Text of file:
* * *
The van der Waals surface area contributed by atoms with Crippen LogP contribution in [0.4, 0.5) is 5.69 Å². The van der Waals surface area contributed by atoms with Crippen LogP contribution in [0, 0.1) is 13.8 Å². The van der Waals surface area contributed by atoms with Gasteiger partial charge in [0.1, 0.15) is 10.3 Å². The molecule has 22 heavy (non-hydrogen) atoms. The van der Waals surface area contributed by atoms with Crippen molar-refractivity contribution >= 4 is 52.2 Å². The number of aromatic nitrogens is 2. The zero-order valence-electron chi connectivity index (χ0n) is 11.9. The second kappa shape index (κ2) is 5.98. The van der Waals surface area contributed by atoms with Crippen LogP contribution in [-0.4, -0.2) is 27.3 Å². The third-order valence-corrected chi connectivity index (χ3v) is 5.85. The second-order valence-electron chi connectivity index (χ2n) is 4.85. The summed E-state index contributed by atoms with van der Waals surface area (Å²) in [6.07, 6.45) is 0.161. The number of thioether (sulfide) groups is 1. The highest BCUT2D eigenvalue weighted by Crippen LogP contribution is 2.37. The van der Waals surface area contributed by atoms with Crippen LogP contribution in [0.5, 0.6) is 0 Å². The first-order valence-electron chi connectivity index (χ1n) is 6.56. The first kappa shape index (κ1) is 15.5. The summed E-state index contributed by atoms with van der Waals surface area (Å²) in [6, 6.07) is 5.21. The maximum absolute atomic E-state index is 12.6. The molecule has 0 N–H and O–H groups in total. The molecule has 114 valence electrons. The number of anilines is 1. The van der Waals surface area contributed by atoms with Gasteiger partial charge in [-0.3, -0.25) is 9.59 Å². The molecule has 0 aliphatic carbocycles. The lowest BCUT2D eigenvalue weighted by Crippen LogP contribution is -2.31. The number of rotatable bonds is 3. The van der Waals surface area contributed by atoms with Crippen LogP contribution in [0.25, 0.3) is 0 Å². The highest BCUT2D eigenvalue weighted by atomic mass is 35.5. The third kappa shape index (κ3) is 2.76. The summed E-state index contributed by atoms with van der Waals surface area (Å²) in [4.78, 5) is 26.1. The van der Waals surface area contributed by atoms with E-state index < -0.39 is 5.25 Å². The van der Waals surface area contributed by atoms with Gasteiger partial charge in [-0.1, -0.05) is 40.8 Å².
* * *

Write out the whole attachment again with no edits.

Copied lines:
The van der Waals surface area contributed by atoms with Crippen LogP contribution in [0.4, 0.5) is 5.69 Å². The van der Waals surface area contributed by atoms with Crippen LogP contribution in [0, 0.1) is 13.8 Å². The van der Waals surface area contributed by atoms with Gasteiger partial charge in [0.1, 0.15) is 10.3 Å². The molecule has 22 heavy (non-hydrogen) atoms. The van der Waals surface area contributed by atoms with Crippen molar-refractivity contribution >= 4 is 52.2 Å². The number of aromatic nitrogens is 2. The zero-order valence-electron chi connectivity index (χ0n) is 11.9. The second kappa shape index (κ2) is 5.98. The van der Waals surface area contributed by atoms with Crippen LogP contribution in [-0.4, -0.2) is 27.3 Å². The third-order valence-corrected chi connectivity index (χ3v) is 5.85. The second-order valence-electron chi connectivity index (χ2n) is 4.85. The summed E-state index contributed by atoms with van der Waals surface area (Å²) in [6.07, 6.45) is 0.161. The number of thioether (sulfide) groups is 1. The highest BCUT2D eigenvalue weighted by Crippen LogP contribution is 2.37. The van der Waals surface area contributed by atoms with Crippen LogP contribution in [0.5, 0.6) is 0 Å². The first-order valence-electron chi connectivity index (χ1n) is 6.56. The first kappa shape index (κ1) is 15.5. The summed E-state index contributed by atoms with van der Waals surface area (Å²) in [6, 6.07) is 5.21. The maximum absolute atomic E-state index is 12.6. The molecule has 0 N–H and O–H groups in total. The molecule has 114 valence electrons. The number of anilines is 1. The van der Waals surface area contributed by atoms with Gasteiger partial charge in [-0.3, -0.25) is 9.59 Å². The molecule has 0 aliphatic carbocycles. The lowest BCUT2D eigenvalue weighted by Crippen LogP contribution is -2.31. The number of rotatable bonds is 3. The van der Waals surface area contributed by atoms with Crippen LogP contribution in [0.25, 0.3) is 0 Å². The highest BCUT2D eigenvalue weighted by atomic mass is 35.5. The third kappa shape index (κ3) is 2.76. The summed E-state index contributed by atoms with van der Waals surface area (Å²) in [4.78, 5) is 26.1. The van der Waals surface area contributed by atoms with E-state index < -0.39 is 5.25 Å². The van der Waals surface area contributed by atoms with Gasteiger partial charge in [-0.1, -0.05) is 40.8 Å².